Memories about My Sister 1

My sister Kathy seems to be ready to be with the Lord.  My mom spoke to her on the phone and told her she would like to come visit her, but Kathy said, “That’s ok.  You don’t need to do that.  We all know where we’re going.  We’ll be together there.”

I received an e-mail from my brother-in-law Randy tonight saying that the dosage of Kathy’s pain meds has been increased, causing her to sleep more and talk less.  I get the feeling her time is short, though it hasn’t been said.

So thinking about the possibility of Kathy’s life ending has made me think of memories of her from my childhood.  I never knew Kathy as a child.  She was 18 years old when I was born–the second eldest of the 9 siblings in our family.  She never lived at home with me, but she often came to visit when I was young.  One memory that sticks in my mind is from when I was about 8 years old.  Several of my other brothers and sisters were sitting around the kitchen table with me, and we were playing Scrabble.  Kathy was washing the dishes while we played.  Someone put a word on the board, and I said, “What the h— kind of word is that?”  Before I had time to think, some force was pulling my head back by the hair, and green liquid Palmolive dish detergent was pouring into my mouth.  I gagged and looked around the kitchen.  Kathy was the source of the mouth washing.  Let’s just say I was never much for vulgar speech after that incident!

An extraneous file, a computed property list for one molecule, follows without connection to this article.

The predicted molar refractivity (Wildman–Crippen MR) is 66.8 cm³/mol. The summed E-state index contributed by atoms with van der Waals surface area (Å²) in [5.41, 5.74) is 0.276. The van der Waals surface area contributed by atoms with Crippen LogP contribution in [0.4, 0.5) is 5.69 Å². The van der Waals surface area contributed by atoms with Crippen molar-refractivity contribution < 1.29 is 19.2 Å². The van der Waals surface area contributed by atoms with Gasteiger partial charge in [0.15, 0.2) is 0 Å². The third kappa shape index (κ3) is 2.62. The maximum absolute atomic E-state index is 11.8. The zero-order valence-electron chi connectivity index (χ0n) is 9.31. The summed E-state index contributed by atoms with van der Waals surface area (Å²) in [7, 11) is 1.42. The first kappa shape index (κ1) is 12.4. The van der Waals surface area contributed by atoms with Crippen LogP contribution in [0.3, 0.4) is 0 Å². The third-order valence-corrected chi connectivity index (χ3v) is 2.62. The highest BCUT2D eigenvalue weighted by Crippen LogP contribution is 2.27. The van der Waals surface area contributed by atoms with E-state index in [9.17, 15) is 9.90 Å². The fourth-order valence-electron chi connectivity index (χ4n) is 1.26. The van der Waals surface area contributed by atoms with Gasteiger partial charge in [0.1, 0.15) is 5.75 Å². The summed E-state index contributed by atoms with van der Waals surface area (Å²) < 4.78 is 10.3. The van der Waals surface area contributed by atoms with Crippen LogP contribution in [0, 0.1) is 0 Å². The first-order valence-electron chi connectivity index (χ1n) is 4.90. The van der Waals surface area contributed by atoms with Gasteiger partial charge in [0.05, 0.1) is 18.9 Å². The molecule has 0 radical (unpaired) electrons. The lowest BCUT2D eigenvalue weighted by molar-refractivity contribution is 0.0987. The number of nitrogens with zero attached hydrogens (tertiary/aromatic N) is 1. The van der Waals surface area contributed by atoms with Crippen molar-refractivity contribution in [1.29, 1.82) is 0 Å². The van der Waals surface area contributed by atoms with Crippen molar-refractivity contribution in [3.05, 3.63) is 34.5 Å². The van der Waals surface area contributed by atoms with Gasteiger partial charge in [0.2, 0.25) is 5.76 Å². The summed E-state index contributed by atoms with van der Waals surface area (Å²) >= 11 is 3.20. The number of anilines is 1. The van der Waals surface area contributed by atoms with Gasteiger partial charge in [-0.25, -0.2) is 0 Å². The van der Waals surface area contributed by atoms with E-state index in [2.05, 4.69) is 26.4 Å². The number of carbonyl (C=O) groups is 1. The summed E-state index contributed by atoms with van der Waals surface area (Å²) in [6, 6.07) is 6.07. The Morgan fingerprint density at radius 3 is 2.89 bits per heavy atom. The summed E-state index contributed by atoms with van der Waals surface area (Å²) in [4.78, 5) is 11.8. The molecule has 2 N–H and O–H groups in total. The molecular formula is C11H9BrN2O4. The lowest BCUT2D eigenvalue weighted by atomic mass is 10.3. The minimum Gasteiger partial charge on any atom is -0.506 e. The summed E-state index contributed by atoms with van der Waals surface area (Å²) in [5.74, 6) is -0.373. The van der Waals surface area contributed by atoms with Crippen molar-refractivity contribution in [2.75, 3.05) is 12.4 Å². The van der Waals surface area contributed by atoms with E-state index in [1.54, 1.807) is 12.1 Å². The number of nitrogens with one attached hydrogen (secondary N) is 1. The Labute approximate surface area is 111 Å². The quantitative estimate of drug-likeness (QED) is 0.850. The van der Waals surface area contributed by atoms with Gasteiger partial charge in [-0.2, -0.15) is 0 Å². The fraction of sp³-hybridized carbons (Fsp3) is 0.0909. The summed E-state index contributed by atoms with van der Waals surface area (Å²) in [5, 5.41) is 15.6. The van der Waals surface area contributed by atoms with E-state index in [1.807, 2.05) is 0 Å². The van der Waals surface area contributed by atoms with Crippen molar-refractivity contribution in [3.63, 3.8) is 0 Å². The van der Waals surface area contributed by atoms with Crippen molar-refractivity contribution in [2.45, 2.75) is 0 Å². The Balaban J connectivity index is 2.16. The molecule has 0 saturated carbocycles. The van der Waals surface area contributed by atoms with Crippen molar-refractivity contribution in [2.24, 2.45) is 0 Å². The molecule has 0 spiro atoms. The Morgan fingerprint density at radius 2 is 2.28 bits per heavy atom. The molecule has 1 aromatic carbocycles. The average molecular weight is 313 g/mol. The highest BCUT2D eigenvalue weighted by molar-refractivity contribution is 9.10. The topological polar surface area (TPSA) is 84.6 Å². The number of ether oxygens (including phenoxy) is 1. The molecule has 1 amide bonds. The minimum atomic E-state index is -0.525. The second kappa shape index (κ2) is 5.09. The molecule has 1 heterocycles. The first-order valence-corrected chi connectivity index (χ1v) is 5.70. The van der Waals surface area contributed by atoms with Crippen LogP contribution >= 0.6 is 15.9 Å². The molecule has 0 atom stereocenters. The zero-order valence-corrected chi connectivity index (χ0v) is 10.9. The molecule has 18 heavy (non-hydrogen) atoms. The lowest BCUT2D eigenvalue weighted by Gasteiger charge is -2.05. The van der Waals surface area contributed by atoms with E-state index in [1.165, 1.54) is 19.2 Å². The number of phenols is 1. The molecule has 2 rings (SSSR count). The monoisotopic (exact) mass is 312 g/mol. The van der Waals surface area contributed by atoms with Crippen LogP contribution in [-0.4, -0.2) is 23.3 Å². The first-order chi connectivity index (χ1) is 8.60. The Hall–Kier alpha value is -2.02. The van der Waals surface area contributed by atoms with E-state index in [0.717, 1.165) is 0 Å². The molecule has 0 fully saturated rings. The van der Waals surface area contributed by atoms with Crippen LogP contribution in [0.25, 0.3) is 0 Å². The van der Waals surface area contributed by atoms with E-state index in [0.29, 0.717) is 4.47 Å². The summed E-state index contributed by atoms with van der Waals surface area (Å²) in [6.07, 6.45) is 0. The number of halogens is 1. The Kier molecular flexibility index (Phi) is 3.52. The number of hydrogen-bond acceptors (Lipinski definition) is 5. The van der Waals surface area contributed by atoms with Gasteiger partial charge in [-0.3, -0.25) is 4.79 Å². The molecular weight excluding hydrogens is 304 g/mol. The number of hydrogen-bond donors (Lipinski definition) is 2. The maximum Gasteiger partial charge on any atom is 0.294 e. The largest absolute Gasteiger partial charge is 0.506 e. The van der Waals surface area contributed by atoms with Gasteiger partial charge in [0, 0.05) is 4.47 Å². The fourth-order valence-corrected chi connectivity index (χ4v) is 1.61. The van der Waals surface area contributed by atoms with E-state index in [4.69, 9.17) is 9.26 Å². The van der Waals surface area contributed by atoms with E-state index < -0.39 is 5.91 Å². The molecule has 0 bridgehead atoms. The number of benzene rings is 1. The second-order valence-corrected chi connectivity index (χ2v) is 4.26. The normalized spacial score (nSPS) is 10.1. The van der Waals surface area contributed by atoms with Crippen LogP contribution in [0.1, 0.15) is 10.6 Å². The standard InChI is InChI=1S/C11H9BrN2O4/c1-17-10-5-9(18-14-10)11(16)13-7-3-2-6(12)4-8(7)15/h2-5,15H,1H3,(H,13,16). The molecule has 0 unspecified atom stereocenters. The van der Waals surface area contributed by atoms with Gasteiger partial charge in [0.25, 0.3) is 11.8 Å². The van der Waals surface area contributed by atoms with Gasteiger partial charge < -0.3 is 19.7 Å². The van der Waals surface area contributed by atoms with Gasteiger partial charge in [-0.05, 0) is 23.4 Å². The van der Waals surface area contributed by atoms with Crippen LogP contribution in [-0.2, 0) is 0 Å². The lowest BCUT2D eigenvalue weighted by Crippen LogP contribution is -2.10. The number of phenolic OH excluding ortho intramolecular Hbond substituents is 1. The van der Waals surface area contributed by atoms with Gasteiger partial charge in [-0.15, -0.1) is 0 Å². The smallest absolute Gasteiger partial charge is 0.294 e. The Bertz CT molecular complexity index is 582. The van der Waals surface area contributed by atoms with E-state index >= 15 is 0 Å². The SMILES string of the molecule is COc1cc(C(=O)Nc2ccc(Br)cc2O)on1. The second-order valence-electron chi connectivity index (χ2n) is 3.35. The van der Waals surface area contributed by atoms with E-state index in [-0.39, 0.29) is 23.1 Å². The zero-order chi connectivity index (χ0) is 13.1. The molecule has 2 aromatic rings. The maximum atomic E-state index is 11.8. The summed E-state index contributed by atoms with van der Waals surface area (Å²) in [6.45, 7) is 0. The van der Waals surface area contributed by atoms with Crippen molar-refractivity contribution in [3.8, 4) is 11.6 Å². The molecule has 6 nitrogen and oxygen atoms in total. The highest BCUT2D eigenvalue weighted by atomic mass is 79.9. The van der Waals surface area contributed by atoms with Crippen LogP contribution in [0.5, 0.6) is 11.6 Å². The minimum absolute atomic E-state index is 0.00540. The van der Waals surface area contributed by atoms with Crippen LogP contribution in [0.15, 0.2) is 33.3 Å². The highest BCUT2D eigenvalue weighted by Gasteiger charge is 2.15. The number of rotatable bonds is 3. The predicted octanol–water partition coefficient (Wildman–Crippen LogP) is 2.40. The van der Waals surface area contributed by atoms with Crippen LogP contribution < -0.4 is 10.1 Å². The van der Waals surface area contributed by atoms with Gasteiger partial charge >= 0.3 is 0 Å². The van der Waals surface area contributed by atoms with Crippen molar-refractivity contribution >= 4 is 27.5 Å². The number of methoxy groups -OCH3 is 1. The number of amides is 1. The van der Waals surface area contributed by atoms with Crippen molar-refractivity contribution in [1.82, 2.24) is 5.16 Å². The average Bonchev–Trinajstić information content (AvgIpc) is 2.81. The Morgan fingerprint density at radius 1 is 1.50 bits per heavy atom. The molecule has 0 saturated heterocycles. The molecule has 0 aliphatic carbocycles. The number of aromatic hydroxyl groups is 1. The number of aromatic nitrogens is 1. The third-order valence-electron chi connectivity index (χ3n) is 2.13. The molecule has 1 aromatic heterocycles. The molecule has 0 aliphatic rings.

Another thing to know about Kathy is that I never really called her Kathy.  She was always Katherine or “Kak.”  Kak came from my oldest brother being unable to pronounce her name properly when they were both little.  His “Kathy” came out “Kakky.”  So she forever became Kak or Kakki around home.  Only after she was married did I refer to Kak as Kathy because that is what her husband calls her.  But I still have to think to call her this.

8 thoughts on “Memories about My Sister 1”

  1. Thanks so much for sharing these memories. I’m glad you associate the soap-in-the-mouth treatment with vulgar language and not with Scrabble — that would be really sad!

    You know we have been and will continue to pray. I agree with Rhonda about your first paragraph. God is good.

  2. I had not read this yet when I saw you today. I am sorry I didn’t think to give you a big hug. I can’t imagine what this must be like. I will be praying for her and for you and your family. I have never had my mouth washed out with soap. Can you tell? I don’t think it would have worked though, some words just get the point across like others don’t 😉 However, if I heard my 8 year old using those same words, I would likely be inclined to grab the palmolive as well.

  3. Thanks to everyone for your prayers. I haven’t had an update this week, but I will update here when I hear more.

  4. Jennifer, I’m so sorry for the struggles your sister is having. . . I can’t imagine what it is like for your family. I find comfort hearing you talk of her faith, but still. . . a sister. . .

  5. TulipGirl,
    Thanks for your concern. I am so glad she has faith in our God, but it doesn’t take away the fact that she will no longer be with us.

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